It was delightful, then, to see a glimpse of print-related collaboration 1953-style courtesy of the excellent BBC Archive service.
The black-and-white clip features a group of colleagues in a boardroom, speaking in received pronunciation tones and sounding like characters from an early episode of The Crown.
The boss man, smoking a cigarette, deliberates over which paintings would make the best Christmas cards as he inspects an artwork featuring a design of Christmas roses and holly.
While saying: “I don’t want to influence you at all…” it’s absolutely clear he’s doing just that as his colleagues nod in agreement.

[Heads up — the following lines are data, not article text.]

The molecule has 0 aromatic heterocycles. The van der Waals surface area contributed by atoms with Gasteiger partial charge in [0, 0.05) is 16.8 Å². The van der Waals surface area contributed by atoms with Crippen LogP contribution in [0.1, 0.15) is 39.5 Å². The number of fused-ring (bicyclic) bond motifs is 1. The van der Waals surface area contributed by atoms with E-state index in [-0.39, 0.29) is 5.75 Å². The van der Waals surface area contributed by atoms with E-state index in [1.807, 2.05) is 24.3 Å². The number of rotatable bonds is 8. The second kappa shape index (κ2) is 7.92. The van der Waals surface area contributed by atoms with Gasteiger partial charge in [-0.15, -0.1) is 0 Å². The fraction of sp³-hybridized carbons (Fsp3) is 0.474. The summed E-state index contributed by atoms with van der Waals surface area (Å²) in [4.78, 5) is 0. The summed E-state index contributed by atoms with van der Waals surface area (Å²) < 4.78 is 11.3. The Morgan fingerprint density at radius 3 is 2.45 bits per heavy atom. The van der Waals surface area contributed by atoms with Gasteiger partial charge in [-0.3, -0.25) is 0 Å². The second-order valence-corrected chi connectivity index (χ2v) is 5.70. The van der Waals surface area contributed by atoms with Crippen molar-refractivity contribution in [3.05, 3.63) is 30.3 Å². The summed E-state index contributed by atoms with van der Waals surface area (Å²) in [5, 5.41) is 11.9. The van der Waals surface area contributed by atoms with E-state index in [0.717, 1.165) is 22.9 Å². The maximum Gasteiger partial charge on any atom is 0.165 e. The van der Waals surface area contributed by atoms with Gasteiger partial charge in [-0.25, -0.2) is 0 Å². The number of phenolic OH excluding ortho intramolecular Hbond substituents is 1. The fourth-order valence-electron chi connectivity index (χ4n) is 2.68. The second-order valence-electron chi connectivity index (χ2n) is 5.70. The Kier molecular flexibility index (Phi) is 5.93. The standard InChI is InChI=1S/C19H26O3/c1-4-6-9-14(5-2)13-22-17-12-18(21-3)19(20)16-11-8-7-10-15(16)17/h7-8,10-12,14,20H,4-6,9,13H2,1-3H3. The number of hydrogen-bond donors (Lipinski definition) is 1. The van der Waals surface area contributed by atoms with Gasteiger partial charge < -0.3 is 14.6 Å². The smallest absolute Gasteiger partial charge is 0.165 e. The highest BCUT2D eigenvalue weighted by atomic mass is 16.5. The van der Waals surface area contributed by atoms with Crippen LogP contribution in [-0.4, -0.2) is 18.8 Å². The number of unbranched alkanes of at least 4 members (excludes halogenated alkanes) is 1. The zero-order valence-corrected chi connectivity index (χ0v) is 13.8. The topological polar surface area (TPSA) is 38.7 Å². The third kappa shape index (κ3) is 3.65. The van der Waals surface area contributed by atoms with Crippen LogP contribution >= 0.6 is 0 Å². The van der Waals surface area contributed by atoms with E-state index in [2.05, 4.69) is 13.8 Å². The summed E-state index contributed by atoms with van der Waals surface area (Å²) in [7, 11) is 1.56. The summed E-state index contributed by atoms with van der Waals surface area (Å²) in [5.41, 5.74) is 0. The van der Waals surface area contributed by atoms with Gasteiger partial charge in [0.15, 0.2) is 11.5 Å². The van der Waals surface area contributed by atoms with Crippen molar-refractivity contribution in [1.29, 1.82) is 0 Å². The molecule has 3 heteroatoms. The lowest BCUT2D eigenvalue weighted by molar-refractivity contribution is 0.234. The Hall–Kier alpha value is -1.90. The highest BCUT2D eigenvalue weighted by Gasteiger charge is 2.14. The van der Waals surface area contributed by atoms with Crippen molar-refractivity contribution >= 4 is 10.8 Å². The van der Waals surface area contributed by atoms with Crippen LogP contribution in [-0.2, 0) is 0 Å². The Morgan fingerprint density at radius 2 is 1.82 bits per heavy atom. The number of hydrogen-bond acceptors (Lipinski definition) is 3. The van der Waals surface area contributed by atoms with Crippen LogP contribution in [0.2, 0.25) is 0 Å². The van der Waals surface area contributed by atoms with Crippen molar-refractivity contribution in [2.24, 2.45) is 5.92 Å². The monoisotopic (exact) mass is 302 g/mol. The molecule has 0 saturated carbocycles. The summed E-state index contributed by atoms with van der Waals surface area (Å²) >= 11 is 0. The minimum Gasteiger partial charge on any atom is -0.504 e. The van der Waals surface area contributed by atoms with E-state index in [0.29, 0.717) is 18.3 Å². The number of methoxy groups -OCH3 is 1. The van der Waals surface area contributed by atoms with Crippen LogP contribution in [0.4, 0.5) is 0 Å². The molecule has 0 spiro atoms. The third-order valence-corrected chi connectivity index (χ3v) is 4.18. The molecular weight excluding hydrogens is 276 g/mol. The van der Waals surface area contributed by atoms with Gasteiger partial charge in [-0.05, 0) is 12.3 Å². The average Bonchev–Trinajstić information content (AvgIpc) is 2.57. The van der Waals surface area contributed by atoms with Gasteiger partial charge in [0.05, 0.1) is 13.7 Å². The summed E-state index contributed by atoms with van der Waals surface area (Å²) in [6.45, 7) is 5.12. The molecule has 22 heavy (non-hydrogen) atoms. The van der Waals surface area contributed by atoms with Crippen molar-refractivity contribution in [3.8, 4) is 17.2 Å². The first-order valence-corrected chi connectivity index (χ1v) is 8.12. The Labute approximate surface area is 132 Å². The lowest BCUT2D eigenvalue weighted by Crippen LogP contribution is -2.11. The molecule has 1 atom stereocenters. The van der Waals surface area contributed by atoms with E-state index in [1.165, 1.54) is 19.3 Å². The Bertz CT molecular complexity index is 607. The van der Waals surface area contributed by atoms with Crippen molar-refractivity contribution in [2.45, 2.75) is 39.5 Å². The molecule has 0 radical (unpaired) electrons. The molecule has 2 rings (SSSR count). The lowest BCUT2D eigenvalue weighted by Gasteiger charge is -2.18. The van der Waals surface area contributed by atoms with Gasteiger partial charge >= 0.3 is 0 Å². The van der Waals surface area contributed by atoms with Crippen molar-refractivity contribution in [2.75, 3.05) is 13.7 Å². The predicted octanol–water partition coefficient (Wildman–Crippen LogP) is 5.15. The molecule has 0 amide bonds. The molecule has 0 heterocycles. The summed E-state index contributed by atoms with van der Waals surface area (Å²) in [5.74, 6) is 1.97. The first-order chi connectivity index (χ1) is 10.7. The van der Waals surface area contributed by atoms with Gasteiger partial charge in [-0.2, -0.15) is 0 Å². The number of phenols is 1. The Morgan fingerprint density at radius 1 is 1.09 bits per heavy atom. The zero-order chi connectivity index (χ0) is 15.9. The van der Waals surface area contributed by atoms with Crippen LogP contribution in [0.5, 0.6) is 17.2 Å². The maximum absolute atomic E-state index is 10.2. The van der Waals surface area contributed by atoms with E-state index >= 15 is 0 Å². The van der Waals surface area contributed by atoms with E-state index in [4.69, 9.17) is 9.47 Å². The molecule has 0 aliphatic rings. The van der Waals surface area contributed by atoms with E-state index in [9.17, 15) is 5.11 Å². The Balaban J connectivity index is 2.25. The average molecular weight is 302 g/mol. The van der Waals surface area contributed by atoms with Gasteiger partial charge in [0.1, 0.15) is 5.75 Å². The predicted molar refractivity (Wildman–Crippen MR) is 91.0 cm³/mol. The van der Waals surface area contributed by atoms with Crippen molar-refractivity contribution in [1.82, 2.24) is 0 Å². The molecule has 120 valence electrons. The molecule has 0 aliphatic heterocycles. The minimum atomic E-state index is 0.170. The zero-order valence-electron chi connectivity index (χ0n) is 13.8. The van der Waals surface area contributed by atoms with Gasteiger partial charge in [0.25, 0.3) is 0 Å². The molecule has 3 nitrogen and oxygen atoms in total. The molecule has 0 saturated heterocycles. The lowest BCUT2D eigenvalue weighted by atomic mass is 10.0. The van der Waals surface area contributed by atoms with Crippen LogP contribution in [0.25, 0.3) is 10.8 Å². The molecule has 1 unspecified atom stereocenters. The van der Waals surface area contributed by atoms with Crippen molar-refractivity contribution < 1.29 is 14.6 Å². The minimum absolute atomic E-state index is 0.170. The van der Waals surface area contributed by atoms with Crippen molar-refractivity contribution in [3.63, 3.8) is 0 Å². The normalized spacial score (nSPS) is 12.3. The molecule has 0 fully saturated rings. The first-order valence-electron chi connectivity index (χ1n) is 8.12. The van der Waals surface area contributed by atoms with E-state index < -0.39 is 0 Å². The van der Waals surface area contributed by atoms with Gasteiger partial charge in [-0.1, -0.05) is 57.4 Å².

“I’d like to know what you all think individually,” he says next, in the sort of slightly menacing tone familiar to anyone who’s ever been put on the spot in a team meeting.
The absolute highlight of the clip, however, comes when the action moves to the ‘wording’ department, where the crucial decision about whether to have a simple plain prose greeting or a verse inside the card is decided under the watchful gaze of a black cat.
‘Goodwill and friendship are the flowers that bloom in happy Christmas hours’ was rejected due to not having enough of a reference to holly, much to Overmatter’s disappointment.
To enjoy a blast of card publishing’s past, the clip can be found here.